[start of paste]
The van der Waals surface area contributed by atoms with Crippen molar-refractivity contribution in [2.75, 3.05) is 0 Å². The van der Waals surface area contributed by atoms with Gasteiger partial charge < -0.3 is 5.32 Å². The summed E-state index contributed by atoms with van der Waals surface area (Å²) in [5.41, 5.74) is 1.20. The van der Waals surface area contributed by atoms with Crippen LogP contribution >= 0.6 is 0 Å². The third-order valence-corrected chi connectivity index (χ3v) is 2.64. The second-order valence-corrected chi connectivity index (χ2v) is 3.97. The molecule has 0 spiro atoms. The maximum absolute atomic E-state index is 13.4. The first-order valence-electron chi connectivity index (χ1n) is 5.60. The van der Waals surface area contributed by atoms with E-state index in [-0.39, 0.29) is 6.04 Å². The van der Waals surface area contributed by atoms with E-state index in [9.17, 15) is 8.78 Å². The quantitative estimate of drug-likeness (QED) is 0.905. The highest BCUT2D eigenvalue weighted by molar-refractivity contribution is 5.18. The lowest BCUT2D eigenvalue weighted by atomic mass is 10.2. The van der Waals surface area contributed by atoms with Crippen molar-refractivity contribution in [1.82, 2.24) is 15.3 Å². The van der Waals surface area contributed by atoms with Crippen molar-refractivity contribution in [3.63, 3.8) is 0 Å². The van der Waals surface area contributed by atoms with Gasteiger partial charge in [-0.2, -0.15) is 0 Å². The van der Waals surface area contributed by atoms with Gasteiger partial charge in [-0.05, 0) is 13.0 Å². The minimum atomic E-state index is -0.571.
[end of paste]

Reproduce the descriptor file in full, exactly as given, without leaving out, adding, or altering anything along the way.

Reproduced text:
The van der Waals surface area contributed by atoms with Crippen molar-refractivity contribution in [2.75, 3.05) is 0 Å². The van der Waals surface area contributed by atoms with Gasteiger partial charge < -0.3 is 5.32 Å². The summed E-state index contributed by atoms with van der Waals surface area (Å²) in [5.41, 5.74) is 1.20. The van der Waals surface area contributed by atoms with Crippen LogP contribution >= 0.6 is 0 Å². The third-order valence-corrected chi connectivity index (χ3v) is 2.64. The second-order valence-corrected chi connectivity index (χ2v) is 3.97. The molecule has 0 spiro atoms. The maximum absolute atomic E-state index is 13.4. The first-order valence-electron chi connectivity index (χ1n) is 5.60. The van der Waals surface area contributed by atoms with E-state index in [-0.39, 0.29) is 6.04 Å². The van der Waals surface area contributed by atoms with E-state index in [9.17, 15) is 8.78 Å². The quantitative estimate of drug-likeness (QED) is 0.905. The highest BCUT2D eigenvalue weighted by molar-refractivity contribution is 5.18. The lowest BCUT2D eigenvalue weighted by atomic mass is 10.2. The van der Waals surface area contributed by atoms with Crippen molar-refractivity contribution in [1.82, 2.24) is 15.3 Å². The van der Waals surface area contributed by atoms with Crippen molar-refractivity contribution in [3.63, 3.8) is 0 Å². The van der Waals surface area contributed by atoms with Gasteiger partial charge in [-0.2, -0.15) is 0 Å². The van der Waals surface area contributed by atoms with Gasteiger partial charge in [-0.05, 0) is 13.0 Å². The minimum atomic E-state index is -0.571.